“The news from Victoria is shocking, and should horrify everyone in Canada,” wrote Judy Darcy in these pages. Ms. Darcy is president of the Canadian Union of Public Employees. “The people who benefit most from private care are not the patients, but the privateers.” According to her, Premier Gordon Campbell has replaced Ralph Klein as public enemy No. 1.

Patients, however, appear eager to be exploited by the privateers. For the past four years, B.C.’s Lion’s Gate Hospital has contracted out 620 cataract surgeries a year to a private clinic. The contract cut the cataract waiting list by a third, freed up significant operating room time at the hospital, and cut other surgical waiting lists as well. Not a single patient has complained.

Maybe that’s because they’re not really being given any options. Wente and Adams neglect to mention that the for-profit clinic doing the eye surgeries no longer has the contract, has closed and was impounded by bailiffs in June. The clinic’s contract with the Vancouver Coastal Health Authority apparently ended by mutual agreement on March 31, at least that’s according to the authority. A newspaper investigation has uncovered several people who say they paid extra to get faster treatment – a clear violation of the Canada Health Act. And other provinces have had vastly different experiences, so it would be nice to see the independent study that produced these statistics. Studies of Manitoba and Alberta’s experiences contracting out cataract surgeries show the move didn’t shorten wait times. The Consumers’ Association of Canada’s Alberta branch also found it cost more – fees were higher in private clinics, and the majority of patients were shelling out for upgraded lens implants. In Manitoba, where all cataract surgeries are now public, patients with a doctor working the public and private systems faced waits of up to 26 weeks, compared to a 10-week wait with a surgeon operating only in the public system.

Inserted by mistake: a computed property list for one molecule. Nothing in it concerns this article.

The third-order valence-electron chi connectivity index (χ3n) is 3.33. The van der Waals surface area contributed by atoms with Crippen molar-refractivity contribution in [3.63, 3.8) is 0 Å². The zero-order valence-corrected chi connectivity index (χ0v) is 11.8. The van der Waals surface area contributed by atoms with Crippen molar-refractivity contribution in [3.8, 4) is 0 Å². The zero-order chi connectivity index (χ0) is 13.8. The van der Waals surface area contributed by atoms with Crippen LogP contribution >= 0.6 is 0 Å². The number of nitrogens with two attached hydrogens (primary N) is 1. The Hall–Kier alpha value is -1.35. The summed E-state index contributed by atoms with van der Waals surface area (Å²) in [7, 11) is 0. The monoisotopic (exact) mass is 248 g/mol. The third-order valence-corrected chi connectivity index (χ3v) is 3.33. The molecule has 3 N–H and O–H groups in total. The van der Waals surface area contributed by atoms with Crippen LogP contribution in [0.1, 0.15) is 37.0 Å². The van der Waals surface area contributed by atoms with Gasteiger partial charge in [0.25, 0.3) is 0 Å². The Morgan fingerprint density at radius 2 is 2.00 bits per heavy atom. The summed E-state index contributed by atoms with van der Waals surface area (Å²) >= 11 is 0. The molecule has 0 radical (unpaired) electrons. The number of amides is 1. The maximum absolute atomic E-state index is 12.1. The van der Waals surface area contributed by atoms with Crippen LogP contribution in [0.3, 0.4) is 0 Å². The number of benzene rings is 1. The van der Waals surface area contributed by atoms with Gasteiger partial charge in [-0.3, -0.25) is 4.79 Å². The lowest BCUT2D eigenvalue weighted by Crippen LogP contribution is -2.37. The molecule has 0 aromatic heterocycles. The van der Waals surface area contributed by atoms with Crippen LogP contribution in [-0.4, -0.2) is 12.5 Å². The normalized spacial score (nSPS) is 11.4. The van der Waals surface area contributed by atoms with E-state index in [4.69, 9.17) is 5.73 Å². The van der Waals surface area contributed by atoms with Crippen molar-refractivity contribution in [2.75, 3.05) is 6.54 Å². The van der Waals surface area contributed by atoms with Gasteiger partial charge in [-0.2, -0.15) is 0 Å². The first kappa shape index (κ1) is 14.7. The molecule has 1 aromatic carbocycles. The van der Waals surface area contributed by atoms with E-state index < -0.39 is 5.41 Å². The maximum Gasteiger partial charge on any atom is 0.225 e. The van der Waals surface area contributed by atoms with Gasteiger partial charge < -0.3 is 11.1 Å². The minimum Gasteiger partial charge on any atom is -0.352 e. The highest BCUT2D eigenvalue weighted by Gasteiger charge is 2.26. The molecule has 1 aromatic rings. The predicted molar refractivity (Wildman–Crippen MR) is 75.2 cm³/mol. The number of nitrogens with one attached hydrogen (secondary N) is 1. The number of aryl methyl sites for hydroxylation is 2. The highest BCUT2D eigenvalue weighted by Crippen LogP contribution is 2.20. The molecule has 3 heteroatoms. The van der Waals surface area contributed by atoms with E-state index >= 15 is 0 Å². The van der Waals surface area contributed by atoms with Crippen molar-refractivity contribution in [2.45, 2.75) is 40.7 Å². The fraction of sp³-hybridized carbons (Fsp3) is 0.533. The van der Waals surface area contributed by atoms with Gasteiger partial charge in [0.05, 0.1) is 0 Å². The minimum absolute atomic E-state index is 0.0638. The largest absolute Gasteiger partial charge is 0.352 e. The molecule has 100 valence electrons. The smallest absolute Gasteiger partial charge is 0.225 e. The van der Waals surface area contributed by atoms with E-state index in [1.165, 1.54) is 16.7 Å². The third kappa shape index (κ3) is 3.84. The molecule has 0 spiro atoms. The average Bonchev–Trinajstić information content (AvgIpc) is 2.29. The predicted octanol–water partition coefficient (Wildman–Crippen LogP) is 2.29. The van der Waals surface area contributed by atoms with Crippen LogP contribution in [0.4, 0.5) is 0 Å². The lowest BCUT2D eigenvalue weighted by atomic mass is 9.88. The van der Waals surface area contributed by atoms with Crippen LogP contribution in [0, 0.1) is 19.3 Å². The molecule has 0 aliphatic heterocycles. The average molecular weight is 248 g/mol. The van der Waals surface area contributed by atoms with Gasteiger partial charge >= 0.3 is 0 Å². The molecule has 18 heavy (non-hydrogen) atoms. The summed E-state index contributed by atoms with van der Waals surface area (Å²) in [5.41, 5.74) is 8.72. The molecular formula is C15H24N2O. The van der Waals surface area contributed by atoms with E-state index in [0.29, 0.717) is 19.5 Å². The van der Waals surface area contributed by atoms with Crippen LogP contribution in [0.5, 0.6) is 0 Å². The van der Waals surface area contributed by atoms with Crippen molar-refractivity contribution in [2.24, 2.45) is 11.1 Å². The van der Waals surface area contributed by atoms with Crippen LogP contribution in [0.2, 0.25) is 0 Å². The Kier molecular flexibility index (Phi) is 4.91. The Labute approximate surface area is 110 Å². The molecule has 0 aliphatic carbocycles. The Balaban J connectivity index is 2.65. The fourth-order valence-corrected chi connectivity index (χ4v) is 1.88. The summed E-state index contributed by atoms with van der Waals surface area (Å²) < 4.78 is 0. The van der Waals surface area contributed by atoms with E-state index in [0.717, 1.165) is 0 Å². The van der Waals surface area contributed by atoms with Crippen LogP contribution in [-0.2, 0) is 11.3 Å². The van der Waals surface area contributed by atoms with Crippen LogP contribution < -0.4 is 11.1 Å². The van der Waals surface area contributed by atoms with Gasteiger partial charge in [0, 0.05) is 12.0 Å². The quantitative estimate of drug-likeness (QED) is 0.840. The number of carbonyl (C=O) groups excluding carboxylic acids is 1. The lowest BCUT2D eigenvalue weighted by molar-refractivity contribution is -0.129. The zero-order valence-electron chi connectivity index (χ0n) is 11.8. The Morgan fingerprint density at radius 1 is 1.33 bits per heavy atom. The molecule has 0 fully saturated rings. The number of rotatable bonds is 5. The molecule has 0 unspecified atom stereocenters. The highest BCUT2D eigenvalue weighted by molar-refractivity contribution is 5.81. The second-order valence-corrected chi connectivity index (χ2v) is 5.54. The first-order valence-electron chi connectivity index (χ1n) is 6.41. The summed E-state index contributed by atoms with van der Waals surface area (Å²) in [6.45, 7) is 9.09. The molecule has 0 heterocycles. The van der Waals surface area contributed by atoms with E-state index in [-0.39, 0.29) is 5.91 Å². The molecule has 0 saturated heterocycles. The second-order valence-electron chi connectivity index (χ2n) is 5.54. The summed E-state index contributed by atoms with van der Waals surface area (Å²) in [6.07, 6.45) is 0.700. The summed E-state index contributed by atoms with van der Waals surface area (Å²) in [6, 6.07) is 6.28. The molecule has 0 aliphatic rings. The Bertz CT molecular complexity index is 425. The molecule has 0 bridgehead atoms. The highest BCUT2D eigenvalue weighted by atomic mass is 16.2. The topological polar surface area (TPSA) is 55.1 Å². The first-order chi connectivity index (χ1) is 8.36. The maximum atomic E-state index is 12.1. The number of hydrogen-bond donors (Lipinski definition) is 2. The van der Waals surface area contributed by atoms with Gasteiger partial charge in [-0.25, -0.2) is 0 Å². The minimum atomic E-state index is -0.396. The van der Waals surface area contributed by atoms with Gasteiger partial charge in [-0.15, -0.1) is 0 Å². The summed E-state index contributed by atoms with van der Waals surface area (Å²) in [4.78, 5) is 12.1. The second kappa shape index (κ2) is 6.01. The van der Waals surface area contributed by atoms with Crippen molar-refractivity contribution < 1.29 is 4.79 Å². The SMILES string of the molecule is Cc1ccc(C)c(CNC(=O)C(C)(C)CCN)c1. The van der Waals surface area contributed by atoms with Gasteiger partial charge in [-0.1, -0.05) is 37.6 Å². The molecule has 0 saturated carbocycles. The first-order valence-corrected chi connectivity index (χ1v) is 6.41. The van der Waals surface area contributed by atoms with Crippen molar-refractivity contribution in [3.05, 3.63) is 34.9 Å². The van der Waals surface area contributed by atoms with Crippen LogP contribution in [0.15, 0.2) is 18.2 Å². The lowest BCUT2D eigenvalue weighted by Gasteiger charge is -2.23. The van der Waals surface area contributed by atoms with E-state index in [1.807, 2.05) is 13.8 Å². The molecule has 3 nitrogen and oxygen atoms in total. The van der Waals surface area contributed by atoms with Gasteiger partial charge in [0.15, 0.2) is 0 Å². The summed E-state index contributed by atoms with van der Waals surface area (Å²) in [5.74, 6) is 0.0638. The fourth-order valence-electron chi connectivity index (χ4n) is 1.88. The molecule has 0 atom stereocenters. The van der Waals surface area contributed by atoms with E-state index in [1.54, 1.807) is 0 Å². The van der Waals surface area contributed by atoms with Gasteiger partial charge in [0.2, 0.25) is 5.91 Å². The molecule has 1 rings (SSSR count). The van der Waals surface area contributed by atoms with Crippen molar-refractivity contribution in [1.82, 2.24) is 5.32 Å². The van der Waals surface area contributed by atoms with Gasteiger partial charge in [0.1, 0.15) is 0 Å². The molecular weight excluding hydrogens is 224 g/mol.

“We’re more efficient,” says Gerard McKenzie, an orthopedic surgeon who, with about 20 other doctors, plans to open a private surgery centre in October. It will be located across the street from St. Paul’s hospital, where he also works. “The hospitals are excellent places to do cardiac care, cancer cases, and other care where you have sick patients. But to take somebody who has a minor problem and put them through exactly the same system with the same bureaucracy is not cost effective.”

Not so fast. The CHSRF has done research busting the myth that for-profit facilities mean more efficient and cheaper health care, looking at studies from Canada and the US. Cost are higher, which drives up health spending. There’s wasteful duplication of administration services such as billing. And quality of care is poor in for-profit facilities. As the CHSRF found, “Despite charging patients higher prices, paying lower wages and incurring more administrative costs, the quality and access to care in for-profit hospitals isn’t better.”